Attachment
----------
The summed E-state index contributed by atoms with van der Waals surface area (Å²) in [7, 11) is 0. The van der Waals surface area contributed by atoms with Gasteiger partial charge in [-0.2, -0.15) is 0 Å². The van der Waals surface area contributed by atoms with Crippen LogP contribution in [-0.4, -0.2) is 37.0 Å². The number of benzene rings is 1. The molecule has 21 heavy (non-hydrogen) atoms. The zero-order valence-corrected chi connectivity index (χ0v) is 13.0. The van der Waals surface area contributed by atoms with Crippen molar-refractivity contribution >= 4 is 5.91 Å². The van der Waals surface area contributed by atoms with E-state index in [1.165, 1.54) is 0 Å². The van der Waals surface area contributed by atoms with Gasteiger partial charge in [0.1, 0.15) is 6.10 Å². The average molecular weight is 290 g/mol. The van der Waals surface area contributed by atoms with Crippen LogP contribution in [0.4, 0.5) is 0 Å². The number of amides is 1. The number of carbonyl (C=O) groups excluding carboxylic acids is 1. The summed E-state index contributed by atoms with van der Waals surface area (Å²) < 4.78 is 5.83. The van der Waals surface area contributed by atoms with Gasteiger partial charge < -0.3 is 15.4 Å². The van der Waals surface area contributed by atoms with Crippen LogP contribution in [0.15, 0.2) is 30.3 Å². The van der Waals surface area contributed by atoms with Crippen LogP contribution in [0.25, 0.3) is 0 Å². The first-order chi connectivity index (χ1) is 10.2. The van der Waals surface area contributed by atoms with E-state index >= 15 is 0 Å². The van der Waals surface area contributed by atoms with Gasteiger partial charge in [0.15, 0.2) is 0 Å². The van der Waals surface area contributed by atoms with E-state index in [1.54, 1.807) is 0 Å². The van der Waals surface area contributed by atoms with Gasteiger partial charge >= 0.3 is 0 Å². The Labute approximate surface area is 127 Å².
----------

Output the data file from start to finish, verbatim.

The summed E-state index contributed by atoms with van der Waals surface area (Å²) in [7, 11) is 0. The van der Waals surface area contributed by atoms with Gasteiger partial charge in [-0.2, -0.15) is 0 Å². The van der Waals surface area contributed by atoms with Crippen LogP contribution in [-0.4, -0.2) is 37.0 Å². The number of benzene rings is 1. The molecule has 21 heavy (non-hydrogen) atoms. The zero-order valence-corrected chi connectivity index (χ0v) is 13.0. The van der Waals surface area contributed by atoms with Crippen molar-refractivity contribution >= 4 is 5.91 Å². The van der Waals surface area contributed by atoms with E-state index in [1.165, 1.54) is 0 Å². The van der Waals surface area contributed by atoms with Gasteiger partial charge in [0.1, 0.15) is 6.10 Å². The average molecular weight is 290 g/mol. The van der Waals surface area contributed by atoms with Crippen LogP contribution in [0.4, 0.5) is 0 Å². The number of amides is 1. The number of carbonyl (C=O) groups excluding carboxylic acids is 1. The summed E-state index contributed by atoms with van der Waals surface area (Å²) < 4.78 is 5.83. The van der Waals surface area contributed by atoms with Gasteiger partial charge < -0.3 is 15.4 Å². The van der Waals surface area contributed by atoms with Crippen LogP contribution in [0.15, 0.2) is 30.3 Å². The van der Waals surface area contributed by atoms with Crippen LogP contribution in [0.25, 0.3) is 0 Å². The first-order chi connectivity index (χ1) is 10.2. The van der Waals surface area contributed by atoms with E-state index >= 15 is 0 Å². The van der Waals surface area contributed by atoms with Gasteiger partial charge in [0.15, 0.2) is 0 Å². The van der Waals surface area contributed by atoms with E-state index in [1.54, 1.807) is 0 Å². The van der Waals surface area contributed by atoms with Gasteiger partial charge >= 0.3 is 0 Å². The Labute approximate surface area is 127 Å².